RIVERSIDE, Calif -- Nitrogen is a beneficial plant fertilizer in small amounts, but large amounts cause negative impacts on ecosystems, such as water pollution, acidification of soils, increased productivity of invasive species, increased probability of wildfire, and a decline of native plant diversity.
Over the past century human activities have more than quadrupled the amount of plant-available nitrogen inputs from the atmosphere compared to natural inputs. What impact does this have on plant species diversity across the United States?
A group of scientists, including researchers at the University of California, Riverside, has received a one-year $100,000 grant from the John Wesley Powell Center for Analysis and Synthesis of the U.S. Geological Survey to examine the evidence for impacts of pollutant nitrogen on plant species diversity across the United States. Specifically, the group, called the Powell Center Working Group on Diversity and Nitrogen Deposition, will synthesize data sets on the impacts of nitrogen deposition on plant diversity.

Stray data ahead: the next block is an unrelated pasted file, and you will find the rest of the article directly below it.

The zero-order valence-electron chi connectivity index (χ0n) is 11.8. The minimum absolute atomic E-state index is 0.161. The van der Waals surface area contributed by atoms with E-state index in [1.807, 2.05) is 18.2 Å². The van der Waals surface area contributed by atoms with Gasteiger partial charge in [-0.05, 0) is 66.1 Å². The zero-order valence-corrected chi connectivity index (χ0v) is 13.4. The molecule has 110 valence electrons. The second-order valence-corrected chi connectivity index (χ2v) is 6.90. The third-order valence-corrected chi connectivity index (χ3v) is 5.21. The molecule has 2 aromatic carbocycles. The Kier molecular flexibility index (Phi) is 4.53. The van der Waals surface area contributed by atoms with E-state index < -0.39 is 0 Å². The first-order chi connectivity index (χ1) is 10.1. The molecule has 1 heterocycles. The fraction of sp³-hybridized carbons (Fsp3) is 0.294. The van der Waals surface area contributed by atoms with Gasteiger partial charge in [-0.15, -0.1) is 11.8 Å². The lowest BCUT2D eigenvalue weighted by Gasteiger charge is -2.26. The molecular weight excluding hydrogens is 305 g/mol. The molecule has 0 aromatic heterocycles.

"Documentation of the impacts of nitrogen deposition on plant diversity are generally lacking in the U.S., but observations from Europe indicate biodiversity losses in areas with high levels of nitrogen pollution," said Edith B. Allen, a professor of plant ecology in the Department of Botany and Plant Sciences and the grant's principal investigator at UC Riverside. Other principal investigators are at the U.S. Geological Survey and the University of Colorado at Boulder.
Nitrogen's primary sources are agriculture, industry and automobile emissions. Nitrogen deposition refers to the input of reactive nitrogen species from the atmosphere to the biosphere. The
|Contact: Iqbal Pittalwala|
University of California - Riverside